Marine Le Pen was today acquitted of breaching hate speech laws after posting images of ISIS atrocities on Twitter.
The right-wing leader posted the three photos in 2015, one of which included the decapitated body of US journalist James Foley, after her National Rally party was compared to the jihadists by a TV interviewer.
Le Pen, 52, said she tweeted the images to highlight the absurdity of the comparison and had denied any wrongdoing, calling the trial politically motivated.
Her lawyers welcomed today's acquittal, saying that freedom of speech had been protected.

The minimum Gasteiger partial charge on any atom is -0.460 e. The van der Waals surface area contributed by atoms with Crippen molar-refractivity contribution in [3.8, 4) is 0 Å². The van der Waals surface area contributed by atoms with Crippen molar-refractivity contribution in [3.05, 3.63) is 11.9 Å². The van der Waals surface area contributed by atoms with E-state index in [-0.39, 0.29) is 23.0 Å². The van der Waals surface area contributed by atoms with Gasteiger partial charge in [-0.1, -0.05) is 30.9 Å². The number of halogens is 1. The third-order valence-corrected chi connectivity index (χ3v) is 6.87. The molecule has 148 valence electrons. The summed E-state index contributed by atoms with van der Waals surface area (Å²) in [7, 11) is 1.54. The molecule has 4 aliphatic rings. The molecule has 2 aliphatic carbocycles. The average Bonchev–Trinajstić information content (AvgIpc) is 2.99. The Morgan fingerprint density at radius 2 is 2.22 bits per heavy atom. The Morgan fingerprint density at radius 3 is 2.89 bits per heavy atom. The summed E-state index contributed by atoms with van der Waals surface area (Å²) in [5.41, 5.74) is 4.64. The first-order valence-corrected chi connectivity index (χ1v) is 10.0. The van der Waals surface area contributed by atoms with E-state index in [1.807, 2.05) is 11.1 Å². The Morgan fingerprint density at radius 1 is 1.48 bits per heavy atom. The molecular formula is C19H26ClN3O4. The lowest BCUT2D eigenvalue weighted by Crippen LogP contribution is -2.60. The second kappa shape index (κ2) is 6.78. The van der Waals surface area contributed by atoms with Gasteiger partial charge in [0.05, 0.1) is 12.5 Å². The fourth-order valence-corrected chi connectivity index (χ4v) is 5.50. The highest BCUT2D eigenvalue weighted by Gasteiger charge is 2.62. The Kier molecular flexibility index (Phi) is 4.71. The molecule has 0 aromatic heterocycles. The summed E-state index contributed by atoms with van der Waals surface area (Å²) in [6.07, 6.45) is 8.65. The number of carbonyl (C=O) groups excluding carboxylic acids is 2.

In 2018 a judge charged her, as well as her party colleague Gilbert Collard who also tweeted the pictures, with circulating 'violent messages that incite terrorism or pornography or seriously harm human dignity' and that can be viewed by a minor.
The crime is punishable by up to three years in prison and a fine of £65,000, but the prosecution sought only a £4,300 fine.
The court acquitted both Le Pen and Collard on Tuesday, citing the right to freedom of expression.
The court recognised Le Pen's intention to inform by sharing the images and said doing so can contribute to public debate, as long as violence is not normalised.